By the time the Spark firebox arrived onsite, materials and finishes for both the exterior and the interiors had created a palette of organic textures and natural, earthen hues. The fireplace surround would be visually significant from a guest’s initial view at the front ground-level entry as well as from the rear exterior elevation where it would sit centered just inside the large glass panels.

Exterior materials had already initiated a quiet blending with the woods, from 100-year-old reclaimed Chicago common brick to an entrance wall of custom, raw Corten-steel panels. Once we stood and absorbed the interior space, it became obvious all at once that a Corten-steel surround would engage the interior and exterior in connected conversation.

We were already working with a local steel fabricator who had just installed our custom-designed railings and floating stairs. He met us on-site and we discussed possibilities for creating this unique custom Corten-steel surround that would float monolithic in the space. We ultimately determined that we would raise the box several inches from the floor, further enhancing its floating quality, and went on to design a puzzle of sorts from a series of bent raw Corten-steel panels that would literally snap into place. The intricacy of those dimensions was a feat that this artisan-installer believed he could achieve.

The nature of aging a raw material that would be completely exposed in an interior setting proved to be the next adventurous step. Once the Corten pieces had been formed, they were set in the outside yard of our fabricator’s steel shop through three months of Michigan’s late summer and early autumn weather, spraying the panels on sunny days to further accelerate the rusting process. After numerous progress-visits to his workshop, the day arrived when we immediately realized the raw hue was perfect. We had already been researching sealants for the Corten-steel to avoid flaking typical to exposed exterior installs. Ultimately, we discovered a satin-clear sealer used in automotive exhaust systems as well as by the aerospace industry in jet engines, heat-resistant to 2,000-degrees F. Several smaller Corten-steel samples, simultaneously aged along with the large fireplace-surround pieces, were tested with the sealant until we achieved the final patina.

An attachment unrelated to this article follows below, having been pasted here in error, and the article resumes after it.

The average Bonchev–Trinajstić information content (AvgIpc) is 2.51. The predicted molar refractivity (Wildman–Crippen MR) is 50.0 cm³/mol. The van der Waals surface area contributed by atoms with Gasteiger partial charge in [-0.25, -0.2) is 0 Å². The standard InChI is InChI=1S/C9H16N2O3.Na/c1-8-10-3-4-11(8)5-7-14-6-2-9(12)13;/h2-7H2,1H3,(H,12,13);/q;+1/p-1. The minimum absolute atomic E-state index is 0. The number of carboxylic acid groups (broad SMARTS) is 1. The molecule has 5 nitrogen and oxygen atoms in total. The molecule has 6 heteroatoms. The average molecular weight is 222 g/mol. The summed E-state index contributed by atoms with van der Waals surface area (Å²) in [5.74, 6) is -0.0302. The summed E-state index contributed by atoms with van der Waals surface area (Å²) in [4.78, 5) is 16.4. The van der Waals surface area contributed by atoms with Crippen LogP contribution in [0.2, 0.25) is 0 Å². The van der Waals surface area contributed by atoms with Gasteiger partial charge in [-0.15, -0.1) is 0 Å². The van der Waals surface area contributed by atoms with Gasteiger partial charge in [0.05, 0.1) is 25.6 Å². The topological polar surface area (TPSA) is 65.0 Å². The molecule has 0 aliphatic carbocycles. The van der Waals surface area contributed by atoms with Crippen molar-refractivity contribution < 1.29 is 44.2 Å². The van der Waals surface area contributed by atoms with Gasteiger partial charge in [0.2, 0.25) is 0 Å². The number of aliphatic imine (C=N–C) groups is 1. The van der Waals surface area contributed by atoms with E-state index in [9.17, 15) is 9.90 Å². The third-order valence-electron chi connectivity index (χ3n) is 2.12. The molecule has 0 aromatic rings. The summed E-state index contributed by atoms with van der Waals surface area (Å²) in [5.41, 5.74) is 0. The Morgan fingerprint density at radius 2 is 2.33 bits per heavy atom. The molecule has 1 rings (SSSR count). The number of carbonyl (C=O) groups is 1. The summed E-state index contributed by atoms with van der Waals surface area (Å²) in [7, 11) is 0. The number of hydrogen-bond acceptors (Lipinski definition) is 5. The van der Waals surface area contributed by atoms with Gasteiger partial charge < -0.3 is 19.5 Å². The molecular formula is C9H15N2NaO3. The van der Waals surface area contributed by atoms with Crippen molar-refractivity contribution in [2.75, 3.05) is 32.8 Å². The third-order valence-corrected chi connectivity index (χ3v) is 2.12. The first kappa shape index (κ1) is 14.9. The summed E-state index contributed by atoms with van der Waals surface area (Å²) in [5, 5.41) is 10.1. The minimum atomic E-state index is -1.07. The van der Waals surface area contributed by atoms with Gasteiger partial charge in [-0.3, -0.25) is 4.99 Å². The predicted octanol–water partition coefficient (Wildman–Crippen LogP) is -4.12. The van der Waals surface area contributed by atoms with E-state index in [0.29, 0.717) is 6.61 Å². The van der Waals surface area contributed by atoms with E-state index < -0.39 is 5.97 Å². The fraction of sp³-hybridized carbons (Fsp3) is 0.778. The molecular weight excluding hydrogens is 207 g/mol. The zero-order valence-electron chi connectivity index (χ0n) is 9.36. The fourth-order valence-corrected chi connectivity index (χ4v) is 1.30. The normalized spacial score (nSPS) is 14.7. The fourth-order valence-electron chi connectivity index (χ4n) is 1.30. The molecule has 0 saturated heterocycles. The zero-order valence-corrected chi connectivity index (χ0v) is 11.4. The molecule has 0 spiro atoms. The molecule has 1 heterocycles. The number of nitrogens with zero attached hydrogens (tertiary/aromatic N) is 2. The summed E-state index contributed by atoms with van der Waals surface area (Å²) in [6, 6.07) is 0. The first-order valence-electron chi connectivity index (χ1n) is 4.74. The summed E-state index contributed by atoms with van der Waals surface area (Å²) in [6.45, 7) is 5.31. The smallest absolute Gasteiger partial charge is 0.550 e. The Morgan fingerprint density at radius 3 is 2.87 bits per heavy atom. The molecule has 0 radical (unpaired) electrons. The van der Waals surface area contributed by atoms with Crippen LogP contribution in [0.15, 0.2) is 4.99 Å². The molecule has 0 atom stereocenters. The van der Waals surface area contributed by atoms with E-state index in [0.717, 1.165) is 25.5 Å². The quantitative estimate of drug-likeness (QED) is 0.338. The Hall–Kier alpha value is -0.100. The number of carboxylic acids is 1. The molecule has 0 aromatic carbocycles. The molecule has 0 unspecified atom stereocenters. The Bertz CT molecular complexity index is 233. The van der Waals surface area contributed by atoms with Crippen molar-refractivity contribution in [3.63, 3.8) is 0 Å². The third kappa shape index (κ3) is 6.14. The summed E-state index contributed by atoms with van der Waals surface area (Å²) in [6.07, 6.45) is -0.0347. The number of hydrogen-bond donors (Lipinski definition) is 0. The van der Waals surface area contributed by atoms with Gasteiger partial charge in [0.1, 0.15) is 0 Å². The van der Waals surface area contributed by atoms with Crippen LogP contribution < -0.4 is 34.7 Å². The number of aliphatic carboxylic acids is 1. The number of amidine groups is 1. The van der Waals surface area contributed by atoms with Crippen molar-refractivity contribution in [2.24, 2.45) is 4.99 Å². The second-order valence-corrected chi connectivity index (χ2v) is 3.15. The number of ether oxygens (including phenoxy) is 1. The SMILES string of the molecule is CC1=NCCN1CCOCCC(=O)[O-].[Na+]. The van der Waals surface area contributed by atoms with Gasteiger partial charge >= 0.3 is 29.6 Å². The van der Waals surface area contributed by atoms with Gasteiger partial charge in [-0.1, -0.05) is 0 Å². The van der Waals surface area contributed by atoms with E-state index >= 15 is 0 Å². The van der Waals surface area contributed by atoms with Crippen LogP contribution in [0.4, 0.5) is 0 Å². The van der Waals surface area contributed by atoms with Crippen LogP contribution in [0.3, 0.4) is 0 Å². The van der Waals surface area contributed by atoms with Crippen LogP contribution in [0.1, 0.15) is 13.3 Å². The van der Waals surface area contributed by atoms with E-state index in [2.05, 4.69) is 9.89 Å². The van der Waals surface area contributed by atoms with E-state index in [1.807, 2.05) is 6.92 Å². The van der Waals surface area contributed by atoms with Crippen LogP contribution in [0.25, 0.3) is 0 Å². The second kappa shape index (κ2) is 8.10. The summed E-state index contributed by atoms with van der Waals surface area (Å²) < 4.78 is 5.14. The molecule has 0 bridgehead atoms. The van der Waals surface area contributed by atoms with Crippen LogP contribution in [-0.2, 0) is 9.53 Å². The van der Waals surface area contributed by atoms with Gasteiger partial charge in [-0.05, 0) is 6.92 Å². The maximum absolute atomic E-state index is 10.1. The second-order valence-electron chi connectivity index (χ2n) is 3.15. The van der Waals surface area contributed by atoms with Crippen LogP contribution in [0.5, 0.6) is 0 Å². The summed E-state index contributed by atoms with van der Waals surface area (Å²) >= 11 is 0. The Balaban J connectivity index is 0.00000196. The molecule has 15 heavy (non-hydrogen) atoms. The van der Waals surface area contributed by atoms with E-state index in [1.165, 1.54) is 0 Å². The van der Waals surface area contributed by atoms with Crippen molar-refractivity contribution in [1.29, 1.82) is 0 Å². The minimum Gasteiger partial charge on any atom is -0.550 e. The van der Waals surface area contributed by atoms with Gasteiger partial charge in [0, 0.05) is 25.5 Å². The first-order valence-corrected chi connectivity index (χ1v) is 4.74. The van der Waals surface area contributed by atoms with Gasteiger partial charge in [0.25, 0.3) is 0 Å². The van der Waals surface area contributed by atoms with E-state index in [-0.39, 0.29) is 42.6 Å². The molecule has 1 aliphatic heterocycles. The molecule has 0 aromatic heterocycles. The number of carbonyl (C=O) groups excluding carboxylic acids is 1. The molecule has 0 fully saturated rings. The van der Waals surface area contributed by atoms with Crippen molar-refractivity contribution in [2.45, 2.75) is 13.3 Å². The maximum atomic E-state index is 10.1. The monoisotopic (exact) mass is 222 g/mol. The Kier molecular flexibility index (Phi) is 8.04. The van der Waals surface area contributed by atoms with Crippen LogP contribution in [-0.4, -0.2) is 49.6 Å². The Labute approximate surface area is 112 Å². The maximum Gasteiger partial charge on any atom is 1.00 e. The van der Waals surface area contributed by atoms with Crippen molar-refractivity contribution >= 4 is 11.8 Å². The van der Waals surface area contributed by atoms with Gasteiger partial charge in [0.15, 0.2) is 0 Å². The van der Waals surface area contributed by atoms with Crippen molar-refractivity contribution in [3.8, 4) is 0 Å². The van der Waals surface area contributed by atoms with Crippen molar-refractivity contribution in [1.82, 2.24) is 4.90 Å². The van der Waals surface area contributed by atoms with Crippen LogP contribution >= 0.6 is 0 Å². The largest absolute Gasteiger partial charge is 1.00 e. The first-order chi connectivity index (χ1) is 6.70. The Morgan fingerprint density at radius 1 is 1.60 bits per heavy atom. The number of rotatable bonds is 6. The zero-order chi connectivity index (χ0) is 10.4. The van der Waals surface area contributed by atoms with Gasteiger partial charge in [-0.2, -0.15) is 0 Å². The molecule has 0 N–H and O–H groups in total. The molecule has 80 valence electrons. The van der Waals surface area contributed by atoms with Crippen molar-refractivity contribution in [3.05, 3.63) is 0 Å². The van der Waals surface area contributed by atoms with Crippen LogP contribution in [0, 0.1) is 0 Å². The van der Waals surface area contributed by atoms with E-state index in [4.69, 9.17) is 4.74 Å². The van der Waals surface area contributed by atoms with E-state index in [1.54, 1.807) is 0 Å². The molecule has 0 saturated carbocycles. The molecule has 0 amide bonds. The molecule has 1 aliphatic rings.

This past autumn on a day chilled with approaching snow, the fabricator and his two sons delivered the entire fireplace surround, elegantly blanket-wrapped in the back of their pickup truck. Within an hour, our Spark fireplace stood sentry to the woods beyond, and artful placement of the Beachstones rooted our Corten sculpture to the sinuous stone walkways throughout the property. A click of the sleek remote ignited the fire ribbon, launching the interior space with its glow.

We were finally home. 



Architect: John A. Chipman, AIA / Chipman Design Architecture


Interior Designers: Julie Babcock, Bree Burkett / Chipman Design Architecture


Steel Fabricator: Fab-N-Weld Inc.

Photo: Ballogg Photo





Colleen Gove Healey